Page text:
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What Does The Summer Weather Forecast Mean For Retail And Restaurant Businesses?

"Based on Watson Advertising’s footfall studies around severe weather, we have seen an 80 percent increase in store traffic the day before a severe event, and a 20 percent increase in traffic for the 7 days following an event," says Adrienne Beck, VP/Head of Sales Strategy, Watson Advertising.

With warmer temperatures forecasted across much of the country this summer, consumers are likely to seek respite from the hot weather by heading indoors – including to retail locations, malls, restaurants, and movie theaters, says IBM’s Watson Advertising.

Watson Advertising, which was rebranded from The Weather Company’s ad sales arm last year, uses a number of tools at its disposal, including its WEATHERfx data program, to incorporate artificial intelligence, predictive analytics, and insights into the way meteorological changes impact marketing and consumers’ choices.

“We start by looking at what we call ‘seasonal starts,'” says Adrienne Beck, VP/Head of Sales Strategy, Watson Advertising. “That’s the first day, couple of days, first nice weekends where it feels like the start to a new season. That’s a really important moment to capitalize on. During those seasonal first moments consumers tend to really optimistic. They have a lot more energy and they’re feeling more confident. That tends to drive people to be outside, being more social. That’s when you’re going to see people going to restaurants to eat and going into shop versus going online.”

As brands across the U.S. have generally been seeing a shift in weather from winter doldrums to the start of spring, Watson Advertising’s late spring and summer forecast has the west being much warmer than usual at times throughout the two seasons.The biggest concern  right now is the intensifying drought that we’ve seen in southwestern U.S. into the southern plains. If that persists it could mean that there’s gonna be even hotter temperatures this summer across much of the plains as well, Beck says, though that forecast is still in flux.

Here’s the basic rundown for what businesses can expect in terms of weather’s influence on shoppers currently and into summer, according to Watson Advertising:

General overview

With warmer temperatures forecasted across much of the country this summer, consumers are likely to seek respite from the hot weather by heading indoors – including to retail locations, malls, restaurants, and movie theaters.

This warm weather could cause some decreased levels in outdoor activity – but those that do go outside may need help preparing for and recovering from hot temps.

Warm and damp conditions on the east coast and in the southeast could also lead to consumers feeling lethargic, bored, and stressed and they may prioritize their own wants and needs over those of others.

Marketers should consider promotions and products that help energize, entertain, and reward consumers.

Prolonged heat across the country could negatively impact consumer spending and consumers may need extra incentive to purchase during those conditions and later in the summer season as back to school season kicks off.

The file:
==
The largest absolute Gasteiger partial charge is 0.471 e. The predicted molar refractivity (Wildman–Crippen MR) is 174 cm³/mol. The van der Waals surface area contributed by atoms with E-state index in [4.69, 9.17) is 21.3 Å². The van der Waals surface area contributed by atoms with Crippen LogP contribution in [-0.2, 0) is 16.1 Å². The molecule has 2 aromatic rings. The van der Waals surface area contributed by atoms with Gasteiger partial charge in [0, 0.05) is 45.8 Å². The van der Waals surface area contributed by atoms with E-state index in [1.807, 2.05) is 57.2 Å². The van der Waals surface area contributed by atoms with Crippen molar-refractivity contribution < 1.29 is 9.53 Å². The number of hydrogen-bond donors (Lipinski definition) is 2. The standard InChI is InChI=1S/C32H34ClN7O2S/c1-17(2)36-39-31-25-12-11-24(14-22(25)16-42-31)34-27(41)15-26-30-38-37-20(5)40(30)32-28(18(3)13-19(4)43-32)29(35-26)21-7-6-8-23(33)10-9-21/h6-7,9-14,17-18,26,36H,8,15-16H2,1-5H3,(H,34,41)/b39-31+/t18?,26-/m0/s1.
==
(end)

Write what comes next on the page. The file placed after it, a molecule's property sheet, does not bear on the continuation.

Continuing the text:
Home Improvement Category

With a less active hurricane season forecast vs last year, home improvement stores should anticipate decreased sales in those areas related to severe weather, over the course of the summer for parts of the south, southeast, and east coast.

Home retailers should consider stressing preparation and safety messaging ahead of inclement weather and hurricanes. They should also anticipate increased footfall into stores when inclement weather is forecast – staffing and stocking inventory accordingly. Following inclement weather and hurricanes consumers will need help recovering from severe events.

Based on Watson Advertising’s footfall studies around severe weather, we have seen an 80 percent increase in store traffic the day before a severe event, and a 20 percent increase in traffic for the 7 days following an event.

Warm and dry conditions in much of the country may lead consumer to seek products that help them stay cool – i.e. air conditioners and water-related recreational and lawn supplies – but could also lead some to consider lawn & garden updates that require less water usage.

Conditions in the east could lead to increased plant and weed growth, increasing consumer demand for products to help maintain lawns and gardens. With a more damp-than-normal summer season projected, consumers in these locations will particularly want to take advantage of cooler or more dry days to tackle outdoor projects. Retailers should anticipate increased activity on days with more cooperative weather.

The cooler conditions in the north and midwest should be conducive to increased outdoor activity including home, lawn, and garden projects.

Restaurant Category

The transition to summer, and summer transition to fall should both lead to increased dining out activity as consumers seek to be more social and tend to be less price-sensitive during these seasonal first moments. These would be good times to consider promoting new products, or to try to get consumers to switch up dining rituals, as they are more likely to mix up routines and try new things.

About The Author
David Kaplan David Kaplan @davidakaplan

A New York City-based journalist for over 20 years, David Kaplan is managing editor of GeoMarketing.com. A former editor and reporter at AdExchanger, paidContent, Adweek and MediaPost.